Pandemic: Epidemic that affects many parts of the world


   1. Commonest benign tumour of mature fat cells (adipocytes)
          o Occur anywhere in body
          o Commonest in subcutaneous layer of skin (neck and trunk)
          o Malignant change is thought to not occur
   2. Multiple painful lipomas are known as adiposis dolorosa or Dercum's disease
      (associated with peripheral neuropathy)
   3. Variants
          o Liposarcomas arise de novo (and not via lipomas)
                  1. Classification
                          1. Well-differentiated: ring or long markers, chromosomes
                              derived from long arm of Chromosome 12
                          2. Myxoid and round cell (poorly differentiated)
                          3. Pleomorphic liposarcoma: characterised by complex
          o Angiolipomas have prominent vascular component
          o Hibernomas: tumours of brown fat cells - seen in hibernating animals
          o Cowden's disease: association of lipoma, palmoplantar keratoses,
              multiple fascial papules, oral papillomatotis, vitiligo with involvement
              of the thyroid and disgestive tract
          o Bannayan-Zonana syndrome: rare AD hamartomatous disoder:
              multiple lipomas, macrocephaly, haemangiomas
   4. Treatment
          o Non-surgical: watch and wait
             o   Surgical: (indications are pain / cosmesis) - options: (1) suction
                 lipolysis via small remote incision (2) excision under LA


   1. Discoid / hemispherical swelling
   2. May appear lobulated
   3. Look for scars (recurrent lipoma / Dercum's disease)


   1. Lobulated
   2. Soft / firm depending on nature of fat in lipoma
   3. If soft and large may be fluctuant
   4. Slip sign: manner in which lipoma tends to slip away from examining finger
      on gentle pressure
   5. Skin freely mobile over the lipoma (compared to sebaceous cysts)
   6. Determine if lipoma is in skin or intramuscular (disappears on contraction of


   1. Life impact: cosmesis
   2. Similar lumps elsewhere (Dercum's disease)

Thrombosis / Clotting

       Solid material formed from constiuents in flowing blood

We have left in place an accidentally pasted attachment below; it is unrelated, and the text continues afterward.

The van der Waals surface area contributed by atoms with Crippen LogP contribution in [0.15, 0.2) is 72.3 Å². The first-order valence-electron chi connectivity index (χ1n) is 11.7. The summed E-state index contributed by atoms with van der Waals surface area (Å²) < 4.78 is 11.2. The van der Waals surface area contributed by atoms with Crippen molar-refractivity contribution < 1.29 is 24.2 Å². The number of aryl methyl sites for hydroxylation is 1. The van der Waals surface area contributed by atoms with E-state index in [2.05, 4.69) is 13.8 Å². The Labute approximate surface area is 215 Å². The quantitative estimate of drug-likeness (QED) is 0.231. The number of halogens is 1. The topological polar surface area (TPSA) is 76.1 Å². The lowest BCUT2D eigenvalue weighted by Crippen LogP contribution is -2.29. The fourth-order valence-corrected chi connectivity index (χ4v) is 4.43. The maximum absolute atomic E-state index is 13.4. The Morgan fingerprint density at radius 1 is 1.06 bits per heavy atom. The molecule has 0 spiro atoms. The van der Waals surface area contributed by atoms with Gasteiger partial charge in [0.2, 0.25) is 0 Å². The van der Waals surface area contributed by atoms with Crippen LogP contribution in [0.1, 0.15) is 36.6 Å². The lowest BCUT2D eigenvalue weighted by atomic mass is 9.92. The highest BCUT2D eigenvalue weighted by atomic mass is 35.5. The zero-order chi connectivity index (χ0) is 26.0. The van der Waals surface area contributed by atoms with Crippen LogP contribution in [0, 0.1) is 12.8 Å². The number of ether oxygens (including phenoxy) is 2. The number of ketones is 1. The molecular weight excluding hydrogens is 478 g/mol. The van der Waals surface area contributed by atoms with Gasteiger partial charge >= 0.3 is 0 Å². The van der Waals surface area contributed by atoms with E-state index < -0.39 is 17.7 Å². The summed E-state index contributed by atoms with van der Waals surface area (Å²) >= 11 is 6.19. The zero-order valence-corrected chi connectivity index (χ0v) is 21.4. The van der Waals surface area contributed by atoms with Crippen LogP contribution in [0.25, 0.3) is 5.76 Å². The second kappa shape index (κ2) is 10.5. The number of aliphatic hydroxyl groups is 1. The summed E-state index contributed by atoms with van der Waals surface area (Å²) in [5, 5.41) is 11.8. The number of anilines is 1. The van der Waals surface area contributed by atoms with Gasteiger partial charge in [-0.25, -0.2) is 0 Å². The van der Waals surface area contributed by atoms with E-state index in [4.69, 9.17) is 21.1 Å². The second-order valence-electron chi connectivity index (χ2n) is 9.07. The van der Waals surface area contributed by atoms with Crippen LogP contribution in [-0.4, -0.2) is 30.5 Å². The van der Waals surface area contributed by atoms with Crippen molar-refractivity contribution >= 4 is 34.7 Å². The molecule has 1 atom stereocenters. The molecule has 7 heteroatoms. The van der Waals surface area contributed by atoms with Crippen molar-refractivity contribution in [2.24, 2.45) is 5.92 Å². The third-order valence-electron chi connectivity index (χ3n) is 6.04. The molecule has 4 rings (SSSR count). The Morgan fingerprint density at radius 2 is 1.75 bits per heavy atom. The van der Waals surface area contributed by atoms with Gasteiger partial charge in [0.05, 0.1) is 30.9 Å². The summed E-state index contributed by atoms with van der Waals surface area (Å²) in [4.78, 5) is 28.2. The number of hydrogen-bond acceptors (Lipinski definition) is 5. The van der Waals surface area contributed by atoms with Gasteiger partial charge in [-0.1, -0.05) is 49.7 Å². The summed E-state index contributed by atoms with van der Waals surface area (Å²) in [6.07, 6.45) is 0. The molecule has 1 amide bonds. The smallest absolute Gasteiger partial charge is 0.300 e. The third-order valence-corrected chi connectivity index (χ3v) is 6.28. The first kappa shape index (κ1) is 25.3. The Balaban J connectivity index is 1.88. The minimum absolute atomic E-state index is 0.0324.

    (A blood clot inside a blood vessel when the patient is alive)
       Function of platelets + clotting cascade

Factors contributing to thrombosis (Virchow's triad)

   1. Wall
   2. Flow
   3. Constituents


       Solid material formed from constituents of stationary blood
       Primarily function of clotting cascade

Urinary tract calculi
Type                            Prevalence      Composition
Calcium oxalate              75%            Spiky / mulberry shaped
                                            Caused by hypercalciuria (moans, stones, psychic groans)
                                            Rare enzyme deficiency
                                            Increased oxalate absorption: coeliac, diverticulae of bowel,
Ammonium phosphate           15%            Associated with proteus infection
                                            "Staghorn calculi" (from urease)
Urate                        5%             Primary gout: HGPRT deficiency (Leesh-Nyhan)
                                            Secondary gout: increased purine breakdown - tumours, RT,
Cysteine                     3%             Results from primary cysteinuria, inborn error of metabolism


   1. History: precipitants, family history, personal history
   2. Examination
   3. Investigations
         o Urine dipstick - blood, nitrates (UTI cause)
         o U/Es, serum electrolytes, WCC, CRP
         o KUB - 90% renal tract stones are radio-opaque (calcium, ammonium ,
              cysteine) - urate/xanthine stones radiolucent
         o IVU: determines degree / level of obstruction (hydronephrosis) - sites
              for blockage: (1) renal pelvis (2) pelvic brim (3) insertion into bladder
              - contrast contraindicated in pregnancy, allergy, anaphylaxis, raised
              serum creatinine
         o USS: - no contrast, detects stones >5mm, determines hydronephrosis
              and obstruction
         o CT Abdo: identifies radio-opaque and lucent stones, secondary signs of
   4. Analgesia - morphine, pethidine, NSAIDs
   5. Hydration

Definitive treatment

<4mm                        4-6mm                         >5mm
       Watch and wait             60% pass                    Extra-corporeal
       90% pass                    spontaneously                shockwave
        spontaneously                                            lithotripsy: stones <
                                                                 2cm in upper or
                                                                 lower 1/3 (middle
                                                                 difficult to visualise
                                                                 apparently) -
                                                                 contraindicated in
                                                                Ureteroscopy
                                                                 +lithotripsy: stones